Onkelos switches from special, a quality I hear as inherent, to havivin, beloved, which I suggest is more relational. The Jews’ acceptance of the Torah puts them in a relationship with Hashem, a love that ebbs and flows, rises and falls, with the health of the relationship. I wonder whether Onkelos wanted us to realize the segulah we became means a love with an always-present baseline, movement beyond the baseline dependent on the nation’s service, our national ability to be more deserving recipients of Gd’s love.
In the Aseret Ha-Dibberot’s warning against worshipping other powers, Gd speaks of Himself (20;5) as poked avon avot al banim, visits the sins of the fathers on the sons, whom Onkelos terms benin meradin, rebellious sons. The Torah says the punishment would affect the third and fourth generation le-son’ai, those who hate me.
Onkelos throws in a qualifier fully in line with rabbinic tradition, kad meshalmin benaya lemehete batar avahathon, when the sons continue to sin after their fathers. He thus answers the obvious question about Gd’s justice, how Gd would ever punish descendants for the sins of the fathers. We find out the descendants only incur the liability by indulging themselves in the same sins [it’s still true they also get punished for their forefathers’ similar sins, an intriguing idea, but not Onkelos’ concern.]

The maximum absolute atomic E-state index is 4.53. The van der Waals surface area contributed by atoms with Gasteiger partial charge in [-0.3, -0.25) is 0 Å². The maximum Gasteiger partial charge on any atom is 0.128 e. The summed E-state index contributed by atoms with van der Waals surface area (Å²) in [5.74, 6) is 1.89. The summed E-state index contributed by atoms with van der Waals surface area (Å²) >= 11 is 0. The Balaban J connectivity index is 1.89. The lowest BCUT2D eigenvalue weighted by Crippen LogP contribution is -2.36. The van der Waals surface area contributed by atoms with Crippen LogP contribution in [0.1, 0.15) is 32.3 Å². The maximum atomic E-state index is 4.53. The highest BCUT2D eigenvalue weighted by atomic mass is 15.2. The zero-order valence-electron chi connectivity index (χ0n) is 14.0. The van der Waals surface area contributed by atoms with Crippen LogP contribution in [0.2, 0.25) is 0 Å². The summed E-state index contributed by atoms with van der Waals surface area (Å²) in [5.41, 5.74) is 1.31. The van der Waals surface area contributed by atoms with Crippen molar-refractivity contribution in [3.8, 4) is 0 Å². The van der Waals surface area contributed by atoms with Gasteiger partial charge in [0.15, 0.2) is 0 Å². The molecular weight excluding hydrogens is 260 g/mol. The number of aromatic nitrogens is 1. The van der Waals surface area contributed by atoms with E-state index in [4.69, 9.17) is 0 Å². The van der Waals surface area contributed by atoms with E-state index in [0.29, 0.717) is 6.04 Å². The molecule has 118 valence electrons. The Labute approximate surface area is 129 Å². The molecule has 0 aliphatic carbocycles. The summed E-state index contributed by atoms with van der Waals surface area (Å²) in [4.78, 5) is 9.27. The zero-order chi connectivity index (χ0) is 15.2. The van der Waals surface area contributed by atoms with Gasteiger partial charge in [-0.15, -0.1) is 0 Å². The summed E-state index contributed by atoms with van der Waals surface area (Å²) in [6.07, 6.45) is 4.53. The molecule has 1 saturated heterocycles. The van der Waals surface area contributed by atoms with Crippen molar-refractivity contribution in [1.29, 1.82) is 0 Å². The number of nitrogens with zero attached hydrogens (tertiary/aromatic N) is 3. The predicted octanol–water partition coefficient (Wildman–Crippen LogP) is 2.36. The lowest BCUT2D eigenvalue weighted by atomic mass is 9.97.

I wonder how Onkelos understood the verse to send the message. To read banim as benin meradin takes a less egregious step away from the literal than to limit son’ai, My enemies (or, those who hate Me) to the descendants who continue their fathers’ path. Oardinary idolaters are not also among those who hate Hashem?
I suggest Onkelos focused on hatred of Gd that has become a family tradition. We do not get to pick our parents, but we do choose what parts of their legacy to emulate, ratify, and to further, what to reject and abandon. Choose wrong, Onkelos might be telling us, and a child can have joined a family tradition of enmity to Gd, the family tradition Gd responds to by bringing the sins of the ancestors on the descendants.
The Oral Tradition in Action
The third of the ten Dibberot prohibits taking Gd’s Name in vain, twice using the word la-shav, in vain (or, futilely), in the original prohibition and in the warning Gd will not easily cleanse the slate of one who commits the sin. Onkelos translates the first as le-magana, for naught, usually assumed to mean an oath with no value, such as swearing that a well-known piece of gold is in fact a piece of gold.
At the end of the verse, he translates the same word as le-shikra, falsely, meaning to swear a piece of gold is a piece of wood. Many educated Jews already know what he is saying, the prohibition applies both to futile and false oaths because R Yohanan reads the verse this way on Shevu’ot 21a, the second use of shav was not needed for futile oaths, and therefore comes to tell us about shevu’ot sheker, false oaths.
It’s another example of Onkelos including a later tradition in his writings (Wikipedia says R. Yohanan was born sixty years after Onkelos passed away), Almost as if it’s an oral tradition, passed down from Sinai.